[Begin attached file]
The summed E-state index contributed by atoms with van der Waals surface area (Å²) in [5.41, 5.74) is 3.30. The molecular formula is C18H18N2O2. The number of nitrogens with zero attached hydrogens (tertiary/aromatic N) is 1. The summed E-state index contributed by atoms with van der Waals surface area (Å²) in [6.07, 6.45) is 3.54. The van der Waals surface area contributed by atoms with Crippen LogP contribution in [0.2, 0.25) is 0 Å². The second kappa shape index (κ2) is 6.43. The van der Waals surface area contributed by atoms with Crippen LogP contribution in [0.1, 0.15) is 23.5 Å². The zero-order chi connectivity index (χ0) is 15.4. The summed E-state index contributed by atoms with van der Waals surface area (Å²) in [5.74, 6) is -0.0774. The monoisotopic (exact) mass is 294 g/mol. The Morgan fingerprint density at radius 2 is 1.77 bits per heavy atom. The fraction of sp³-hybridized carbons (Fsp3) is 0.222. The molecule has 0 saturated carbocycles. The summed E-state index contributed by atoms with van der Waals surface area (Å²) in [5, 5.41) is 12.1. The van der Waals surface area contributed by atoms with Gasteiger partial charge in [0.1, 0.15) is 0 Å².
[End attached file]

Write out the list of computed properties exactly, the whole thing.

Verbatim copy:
The summed E-state index contributed by atoms with van der Waals surface area (Å²) in [5.41, 5.74) is 3.30. The molecular formula is C18H18N2O2. The number of nitrogens with zero attached hydrogens (tertiary/aromatic N) is 1. The summed E-state index contributed by atoms with van der Waals surface area (Å²) in [6.07, 6.45) is 3.54. The van der Waals surface area contributed by atoms with Crippen LogP contribution in [0.2, 0.25) is 0 Å². The second kappa shape index (κ2) is 6.43. The van der Waals surface area contributed by atoms with Crippen LogP contribution in [0.1, 0.15) is 23.5 Å². The zero-order chi connectivity index (χ0) is 15.4. The summed E-state index contributed by atoms with van der Waals surface area (Å²) in [5.74, 6) is -0.0774. The monoisotopic (exact) mass is 294 g/mol. The Morgan fingerprint density at radius 2 is 1.77 bits per heavy atom. The fraction of sp³-hybridized carbons (Fsp3) is 0.222. The molecule has 0 saturated carbocycles. The summed E-state index contributed by atoms with van der Waals surface area (Å²) in [5, 5.41) is 12.1. The van der Waals surface area contributed by atoms with Gasteiger partial charge in [0.1, 0.15) is 0 Å².